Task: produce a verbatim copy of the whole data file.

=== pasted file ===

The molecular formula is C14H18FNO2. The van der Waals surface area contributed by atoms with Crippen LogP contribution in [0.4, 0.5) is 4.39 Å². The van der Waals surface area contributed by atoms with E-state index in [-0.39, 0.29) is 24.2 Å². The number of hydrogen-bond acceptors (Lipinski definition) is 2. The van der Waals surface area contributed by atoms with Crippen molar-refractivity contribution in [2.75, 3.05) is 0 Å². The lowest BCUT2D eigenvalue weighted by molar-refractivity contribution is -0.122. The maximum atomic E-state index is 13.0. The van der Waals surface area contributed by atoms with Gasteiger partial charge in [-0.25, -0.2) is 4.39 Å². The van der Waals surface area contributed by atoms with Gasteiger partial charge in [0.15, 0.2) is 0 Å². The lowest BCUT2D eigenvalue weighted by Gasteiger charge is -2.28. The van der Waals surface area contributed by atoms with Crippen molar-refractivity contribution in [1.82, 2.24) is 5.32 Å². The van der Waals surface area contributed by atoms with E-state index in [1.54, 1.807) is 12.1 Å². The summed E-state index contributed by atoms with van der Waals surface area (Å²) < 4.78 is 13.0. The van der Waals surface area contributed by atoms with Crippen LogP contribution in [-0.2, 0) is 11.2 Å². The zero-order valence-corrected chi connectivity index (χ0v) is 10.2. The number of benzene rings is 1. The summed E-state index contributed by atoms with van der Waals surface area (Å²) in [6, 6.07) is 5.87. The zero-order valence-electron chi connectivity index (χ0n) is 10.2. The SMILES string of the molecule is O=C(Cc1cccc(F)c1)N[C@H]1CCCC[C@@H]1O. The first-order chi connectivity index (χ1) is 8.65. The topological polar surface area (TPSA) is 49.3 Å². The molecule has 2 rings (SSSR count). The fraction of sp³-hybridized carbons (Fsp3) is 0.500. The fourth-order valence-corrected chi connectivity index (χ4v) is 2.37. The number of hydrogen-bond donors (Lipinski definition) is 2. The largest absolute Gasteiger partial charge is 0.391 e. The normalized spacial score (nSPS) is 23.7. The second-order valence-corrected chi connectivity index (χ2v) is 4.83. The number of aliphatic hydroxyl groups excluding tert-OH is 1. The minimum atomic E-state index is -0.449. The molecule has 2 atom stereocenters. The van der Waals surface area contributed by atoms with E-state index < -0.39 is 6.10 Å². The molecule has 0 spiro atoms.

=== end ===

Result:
The molecular formula is C14H18FNO2. The van der Waals surface area contributed by atoms with Crippen LogP contribution in [0.4, 0.5) is 4.39 Å². The van der Waals surface area contributed by atoms with E-state index in [-0.39, 0.29) is 24.2 Å². The number of hydrogen-bond acceptors (Lipinski definition) is 2. The van der Waals surface area contributed by atoms with Crippen molar-refractivity contribution in [2.75, 3.05) is 0 Å². The lowest BCUT2D eigenvalue weighted by molar-refractivity contribution is -0.122. The maximum atomic E-state index is 13.0. The van der Waals surface area contributed by atoms with Gasteiger partial charge in [-0.25, -0.2) is 4.39 Å². The van der Waals surface area contributed by atoms with Gasteiger partial charge in [0.15, 0.2) is 0 Å². The lowest BCUT2D eigenvalue weighted by Gasteiger charge is -2.28. The van der Waals surface area contributed by atoms with Crippen molar-refractivity contribution in [1.82, 2.24) is 5.32 Å². The van der Waals surface area contributed by atoms with E-state index in [1.54, 1.807) is 12.1 Å². The summed E-state index contributed by atoms with van der Waals surface area (Å²) < 4.78 is 13.0. The van der Waals surface area contributed by atoms with Crippen LogP contribution in [-0.2, 0) is 11.2 Å². The zero-order valence-corrected chi connectivity index (χ0v) is 10.2. The number of benzene rings is 1. The summed E-state index contributed by atoms with van der Waals surface area (Å²) in [6, 6.07) is 5.87. The zero-order valence-electron chi connectivity index (χ0n) is 10.2. The SMILES string of the molecule is O=C(Cc1cccc(F)c1)N[C@H]1CCCC[C@@H]1O. The first-order chi connectivity index (χ1) is 8.65. The topological polar surface area (TPSA) is 49.3 Å². The molecule has 2 rings (SSSR count). The fraction of sp³-hybridized carbons (Fsp3) is 0.500. The fourth-order valence-corrected chi connectivity index (χ4v) is 2.37. The number of hydrogen-bond donors (Lipinski definition) is 2. The largest absolute Gasteiger partial charge is 0.391 e. The normalized spacial score (nSPS) is 23.7. The second-order valence-corrected chi connectivity index (χ2v) is 4.83. The number of aliphatic hydroxyl groups excluding tert-OH is 1. The minimum atomic E-state index is -0.449. The molecule has 2 atom stereocenters. The van der Waals surface area contributed by atoms with E-state index < -0.39 is 6.10 Å². The molecule has 0 spiro atoms.